One of the more-prominent members of the Perl group is Matt Trout, technical director at Shadowcat Systems. He’s been constructing core instruments for Perl functions for years, together with being a co-maintaner of the Catalyst MVC (Model, View, Controller) net framework, creator of the DBIx::Class object-management system, and far extra. In particular person, he is energetic, fascinating, good, and typically arduous to maintain up with. When Matt writes code…effectively, consider a runaway chainsaw, with the set off taped down and the security options disabled. He’s off and working, and also you by no means fairly know what’s going to come out. Two issues are virtually sure: the module will exactly match the aim Matthew has in thoughts, and it’ll present up on CPAN for others to make use of.
One of Matt’s special-purpose modules is Web::Simple. Touted as “a quick and easy way to build simple web applications,” it’s a stripped-down, minimalist net framework, with a straightforward to be taught interface. Web::Simple is in no way designed for a large-scale utility; nevertheless, it could be ideally suited for a small software that does one or two issues in a lower-traffic atmosphere. I also can envision it getting used for speedy prototyping should you needed to create fast wireframes of a brand new utility for demonstrations.
Installation, and a fast “Howdy!”
You can set up the module utilizing
cpanm. Once you’ve got bought it put in, you are prepared to write down easy net apps with out having to problem with managing the connections or any of that—simply your performance. Here’s a fast instance:
GET => sub
[ 200, [ 'Content-type', 'textual content/plain' ], [ 'Howdy, Opensource.com reader!' ] ]
'' => sub
There are a few issues to note proper off. For one, I did not
use strict and
use warnings like I normally would. Web::Simple imports these for you, so you do not have to. It additionally imports Moo, a minimalist OO framework, so if Moo and wish to use it right here, you possibly can! The coronary heart of the system lies within the
dispatch_request technique, which you need to outline in your utility. Each entry within the technique is a match string, adopted by a subroutine to reply if that string matches. The subroutine should return an array reference containing standing, headers, and content material of the reply to the request.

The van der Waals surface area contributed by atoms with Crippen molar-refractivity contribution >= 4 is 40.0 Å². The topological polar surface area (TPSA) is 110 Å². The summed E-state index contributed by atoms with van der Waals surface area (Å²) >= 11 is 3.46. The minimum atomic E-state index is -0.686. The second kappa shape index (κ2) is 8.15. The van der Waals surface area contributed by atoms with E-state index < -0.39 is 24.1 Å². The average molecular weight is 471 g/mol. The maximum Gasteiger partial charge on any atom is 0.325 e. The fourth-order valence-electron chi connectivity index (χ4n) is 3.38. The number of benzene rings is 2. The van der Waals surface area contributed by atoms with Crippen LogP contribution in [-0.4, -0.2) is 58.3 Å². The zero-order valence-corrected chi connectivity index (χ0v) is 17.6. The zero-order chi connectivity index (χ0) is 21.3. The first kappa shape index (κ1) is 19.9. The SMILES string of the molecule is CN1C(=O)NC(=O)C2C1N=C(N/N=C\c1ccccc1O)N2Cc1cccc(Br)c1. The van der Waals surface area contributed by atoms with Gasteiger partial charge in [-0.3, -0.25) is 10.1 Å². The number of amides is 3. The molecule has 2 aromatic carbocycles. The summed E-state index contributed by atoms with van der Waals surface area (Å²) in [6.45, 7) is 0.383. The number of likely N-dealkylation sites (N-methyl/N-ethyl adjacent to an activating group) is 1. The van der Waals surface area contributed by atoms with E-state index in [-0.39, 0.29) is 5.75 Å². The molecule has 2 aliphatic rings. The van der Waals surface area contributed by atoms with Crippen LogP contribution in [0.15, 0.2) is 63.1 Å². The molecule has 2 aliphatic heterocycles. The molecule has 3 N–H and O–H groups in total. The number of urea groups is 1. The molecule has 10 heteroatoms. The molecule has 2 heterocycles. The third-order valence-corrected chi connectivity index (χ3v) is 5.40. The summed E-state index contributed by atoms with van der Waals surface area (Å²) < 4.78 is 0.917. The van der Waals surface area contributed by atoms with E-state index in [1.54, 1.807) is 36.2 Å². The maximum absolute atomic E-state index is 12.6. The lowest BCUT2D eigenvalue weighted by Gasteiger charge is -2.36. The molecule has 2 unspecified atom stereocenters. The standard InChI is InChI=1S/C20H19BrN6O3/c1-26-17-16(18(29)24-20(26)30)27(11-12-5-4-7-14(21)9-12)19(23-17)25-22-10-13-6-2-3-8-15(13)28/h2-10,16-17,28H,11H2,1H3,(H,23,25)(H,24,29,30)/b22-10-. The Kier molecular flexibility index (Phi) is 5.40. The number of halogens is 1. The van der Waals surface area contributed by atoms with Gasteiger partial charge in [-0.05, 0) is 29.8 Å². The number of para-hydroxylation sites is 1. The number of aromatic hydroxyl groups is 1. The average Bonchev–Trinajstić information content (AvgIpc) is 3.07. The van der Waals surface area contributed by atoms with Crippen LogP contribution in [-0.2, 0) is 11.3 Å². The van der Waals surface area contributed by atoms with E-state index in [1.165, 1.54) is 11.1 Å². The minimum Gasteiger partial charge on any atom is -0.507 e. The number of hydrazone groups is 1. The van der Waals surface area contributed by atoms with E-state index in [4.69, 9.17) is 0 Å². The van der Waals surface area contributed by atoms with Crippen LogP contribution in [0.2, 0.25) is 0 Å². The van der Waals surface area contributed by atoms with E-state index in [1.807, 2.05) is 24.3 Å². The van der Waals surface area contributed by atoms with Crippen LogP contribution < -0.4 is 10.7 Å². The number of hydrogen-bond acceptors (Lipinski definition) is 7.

The matching system in Web::Simple is highly effective, permitting for classy matches, passing parameters in a URL, question parameters, and extension matches, in just about any mixture you need. As you possibly can see within the instance above, beginning with a capital letter will match on the request technique, and you’ll mix that with a path match simply:
'GET + /particular person/*' = sub ,
'POST + /particular person/* + %*' = sub
my ($self, $particular person, $params) = @_;
# write some code to switch an individual, maybe
In the latter case, the third a part of the match signifies that we should always choose up all of the POST parameters and put them in a hashref referred to as
$params to be used by the subroutine. Using
? as a substitute of
% in that a part of the match would choose up question parameters, as usually utilized in a GET request. There’s additionally a helpful exported subroutine referred to as
redispatch_to. This software permits you to redirect, with out utilizing a 3xx redirect; it is dealt with internally, invisible to the consumer. So:
'GET + /some/url' = sub
A GET request to
/some/url would get dealt with as if it was despatched to
/some/different/url, with out a redirect, and the consumer will not see a redirect of their browser.
I’ve simply scratched the floor with this module. If you are in search of one thing production-ready for bigger tasks, you may be higher off with Dancer or Catalyst. But with its mild weight and built-in Moo integration, Web::Simple packs a sufficiently big punch for quite a lot of one-offs and smaller providers.